Stiefel Laboratories, the original manufacturer of the RevaléSkin line of products that contains CoffeeBerry, has also published data on their clinical efficacy.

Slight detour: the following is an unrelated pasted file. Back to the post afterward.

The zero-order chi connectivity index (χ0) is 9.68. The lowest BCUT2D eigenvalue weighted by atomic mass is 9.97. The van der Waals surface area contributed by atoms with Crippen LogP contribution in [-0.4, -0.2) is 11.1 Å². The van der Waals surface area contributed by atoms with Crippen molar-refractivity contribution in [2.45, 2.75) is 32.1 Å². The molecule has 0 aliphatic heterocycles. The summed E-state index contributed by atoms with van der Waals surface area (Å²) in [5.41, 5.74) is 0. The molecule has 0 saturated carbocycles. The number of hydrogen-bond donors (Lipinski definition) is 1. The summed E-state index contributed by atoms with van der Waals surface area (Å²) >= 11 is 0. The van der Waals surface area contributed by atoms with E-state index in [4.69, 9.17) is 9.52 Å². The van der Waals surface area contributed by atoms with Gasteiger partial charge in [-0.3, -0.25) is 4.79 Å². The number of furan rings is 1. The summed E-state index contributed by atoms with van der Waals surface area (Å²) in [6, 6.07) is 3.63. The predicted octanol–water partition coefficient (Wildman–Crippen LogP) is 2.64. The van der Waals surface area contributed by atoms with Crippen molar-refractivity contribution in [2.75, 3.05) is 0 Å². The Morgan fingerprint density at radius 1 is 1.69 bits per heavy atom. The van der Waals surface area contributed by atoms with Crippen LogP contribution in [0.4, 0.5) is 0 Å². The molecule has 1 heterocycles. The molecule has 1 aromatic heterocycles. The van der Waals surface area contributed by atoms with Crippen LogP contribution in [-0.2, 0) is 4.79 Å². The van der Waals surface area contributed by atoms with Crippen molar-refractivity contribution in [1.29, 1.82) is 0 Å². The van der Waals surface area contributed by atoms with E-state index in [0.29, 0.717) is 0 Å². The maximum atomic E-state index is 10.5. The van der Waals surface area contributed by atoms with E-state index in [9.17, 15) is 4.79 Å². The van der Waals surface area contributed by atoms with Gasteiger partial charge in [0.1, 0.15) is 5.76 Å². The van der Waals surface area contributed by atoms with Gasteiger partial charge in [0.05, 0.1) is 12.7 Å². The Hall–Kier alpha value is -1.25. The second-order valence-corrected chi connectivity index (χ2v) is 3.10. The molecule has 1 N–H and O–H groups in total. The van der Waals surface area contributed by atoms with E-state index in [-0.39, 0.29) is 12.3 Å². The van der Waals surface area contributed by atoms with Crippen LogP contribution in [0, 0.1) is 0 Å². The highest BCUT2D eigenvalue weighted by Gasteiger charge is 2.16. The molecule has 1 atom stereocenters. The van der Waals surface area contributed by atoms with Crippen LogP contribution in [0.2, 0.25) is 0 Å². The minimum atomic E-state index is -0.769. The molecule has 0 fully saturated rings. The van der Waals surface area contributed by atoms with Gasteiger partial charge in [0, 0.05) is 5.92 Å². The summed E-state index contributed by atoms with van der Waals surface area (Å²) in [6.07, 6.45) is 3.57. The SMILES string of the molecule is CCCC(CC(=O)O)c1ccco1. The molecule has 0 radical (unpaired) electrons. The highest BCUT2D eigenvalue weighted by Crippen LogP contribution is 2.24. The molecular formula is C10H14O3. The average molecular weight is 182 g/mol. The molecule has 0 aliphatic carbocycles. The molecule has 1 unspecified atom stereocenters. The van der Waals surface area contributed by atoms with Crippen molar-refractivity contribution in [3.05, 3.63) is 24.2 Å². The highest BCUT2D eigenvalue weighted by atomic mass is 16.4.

The first clinical trial was a double-blind, proof-of-concept study that sought to establish the efficacy and safety of 3 products: (1) RevaléSkin Day Cream with 1% CoffeeBerry, (2) RevaléSkin Night Cream with 1% CoffeeBerry, and (3) RevaléSkin Facial Cleanser with 0.1% CoffeeBerry. The day cream and night cream were to be used once daily in the morning and evening respectively, while the cleanser was to be used twice daily before the application of the day or night creams. 30 women aged 30 years or older and who had moderate photoaging were enrolled in the study. 20 of these women were randomized to use the CoffeeBerry products on the whole face every day for 6 weeks, and 10 were randomized to apply the CoffeeBerry products on one side of the face and their respective vehicles to the other side over the same period. According to blinded expert evaluation of photographs taken at baseline and at the end of the study, the full-face subjects showed improvements of 16% for fine lines and wrinkles, 18% for roughness and dryness, and 25% for pigmentation. For the split-face subjects, the skin treated with the CoffeeBerry products were judged to be better improved. Both sides of the face were similarly improved in terms of roughness and dryness (10% versus 9%), suggesting that only the improvements in fine lines and wrinkles (24% versus 3%) and skin pigmentation (15% versus 5%) were attributable to CoffeeBerry. Biopsies performed on 4 split-face subjects confirmed the greater improvement on the side of the face treated with the RevaléSkin products compared to the vehicle in terms of global improvement (45% versus 9%), fine lines and wrinkles (39% versus 6%) and pigment (19% versus 3%), as well as the similar changes to skin dryness and roughness (13% on both sides). They also showed an increase in collagen overall, and mild alterations to the compactness of the stratum corneum and in the organizational arrangement of the epidermal layer, that are consistent with clinically improved skin texture and reduced fine lines and wrinkles. Further, in vitro gene expression studies indicated that several collagen genes were upregulated, whereas matrix metalloproteinases 1, 13 and 15 were downregulated in keratinocytes.[3][13][14]